Saturday, April 22, 2017
KOTSUAGE, my story about grief in 2 cultures, for ENDPAIN
KOTSUAGE, by Roland Kelts
Photos by Yuki Iwanami
The doctor's pencil drawing reminded me of one of those Etch A Sketch toys from the 70s. Its gray lines were asymmetrical and squiggly or squared off like sidewalk curbs. Other times they looped from what I guessed were the body’s nether regions back up to the heart.
He held the sheet of paper to the window’s hazy light. “It’s really just plumbing,” he said.
He was the handsome younger surgeon, swarthy and Mediterranean-looking, and what he was showing us, my younger sister and me, was a solution to the problems they’d found in our father’s chest. Until our meeting that morning, the problem had been singular: an ascending thoracic aortic aneurysm, a swelling of his heart’s central artery that could be life-threatening if untreated.
But when they injected dye into his chest to get a clearer sense of the problem, the problem became plural. The procedure was called a cardiac catheterization, and it transformed his arteries into a multi-colored subway map, where you could see the blood routes that were slowed or nearly blocked.
“We have to combine the aortic surgery with a double-bypass,” the doctor said. “He has two more blocked arteries, here, and here. We need to create detours for the blood and will need to transplant one artery from his leg. It’s fairly standard. While we have him open, we should fix everything we can.”
“Standard.” “Plumbing.” Hardware fixes for the homeowner. Let Western science and its medical toolkit repair what’s broken in your system. That your father’s life is at risk is logical. That something could go wrong is obvious.
To me, it felt less like standard plumbing than flying: “Fasten your seatbelt, we got bumpy air ahead.” Sure, but that won’t help a whit if the plane goes down, and science knows that it could.
I had flown to Boston a week earlier from Tokyo, Japan, where I live and work for most of the year, to attend the surgery with my America-based Japanese mother and half-Japanese sister. It was April; the entire year had been full of disruptive feelings. Hasty emails of proactive hope (“only 1 to 3% chance of heart failure for men of dad’s age!”) silenced by nights of creeping dread. My family’s humorous optimism, partly an inheritance from my father’s small-town Pennsylvania roots, seemed to vacate us.
Months prior to surgery, when I visited my father at home in Massachusetts during the New Year’s holiday, his eyes would cast floorward in dismay at what was happening to him, to all of us. We used to crank up traditional jazz or swing albums from his lifelong record collection and sip a whiskey or three when I arrived at the house. But the diagnosis of imminent personal danger, the need for surgery, an invasion of his body, the risk and hospitalization meant dark, radical change to a future that long seemed immutable. That quietened him.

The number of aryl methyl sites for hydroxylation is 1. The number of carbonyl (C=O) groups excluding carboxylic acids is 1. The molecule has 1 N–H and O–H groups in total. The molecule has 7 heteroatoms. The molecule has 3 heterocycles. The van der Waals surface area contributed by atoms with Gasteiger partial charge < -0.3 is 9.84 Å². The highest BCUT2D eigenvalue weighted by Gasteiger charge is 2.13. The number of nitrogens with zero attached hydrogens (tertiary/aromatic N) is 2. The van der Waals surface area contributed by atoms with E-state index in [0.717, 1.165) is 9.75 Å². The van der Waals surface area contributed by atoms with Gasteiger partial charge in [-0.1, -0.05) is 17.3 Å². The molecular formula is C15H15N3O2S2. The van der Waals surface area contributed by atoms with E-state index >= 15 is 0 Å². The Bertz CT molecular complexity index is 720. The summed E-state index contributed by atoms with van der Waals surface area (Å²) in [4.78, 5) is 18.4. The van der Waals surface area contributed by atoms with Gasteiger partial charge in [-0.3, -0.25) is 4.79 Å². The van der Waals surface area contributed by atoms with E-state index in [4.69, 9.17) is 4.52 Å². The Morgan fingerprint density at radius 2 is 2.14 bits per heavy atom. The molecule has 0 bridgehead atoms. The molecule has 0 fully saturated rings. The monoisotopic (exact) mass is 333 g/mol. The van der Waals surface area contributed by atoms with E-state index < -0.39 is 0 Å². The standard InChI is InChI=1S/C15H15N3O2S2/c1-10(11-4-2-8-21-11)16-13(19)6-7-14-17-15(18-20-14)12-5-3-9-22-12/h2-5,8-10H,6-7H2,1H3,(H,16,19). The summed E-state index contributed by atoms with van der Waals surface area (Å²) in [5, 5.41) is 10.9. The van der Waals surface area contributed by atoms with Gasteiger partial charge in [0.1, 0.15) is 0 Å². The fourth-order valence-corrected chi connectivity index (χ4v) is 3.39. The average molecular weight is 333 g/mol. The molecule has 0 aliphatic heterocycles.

Before retiring at 70, he had been a marine biologist, a general ecologist, a botanist, an ornithologist, a professor, and an amateur jazz drummer and fan. The joys and assurances of being able to name the world’s natural wonders, to look at the veins of a leaf and identify the plant family and its history, parse the cadences of birdsong or the bone-chill terror of a wildcat screeching from the trees—his ability to decode all of this was at least one driver of my love of words, sounds, and language.
My mother, too, has always been an ardent reader and communicator. She speaks at least three languages with ease, has taught Spanish at several institutions, and takes visible pride in finding words for thoughts.
Yet the news of my father’s predicament rendered the three of us mute, or worse—cliché-addled and stupid. “We have to take it one day at a time,” I remember myself telling them in the still of their living room, wincing at the banality, fumbling on.
My immediate family’s negotiations with grief and pain were underway. Our track record had been lousy to begin with, so my expectations should have been low.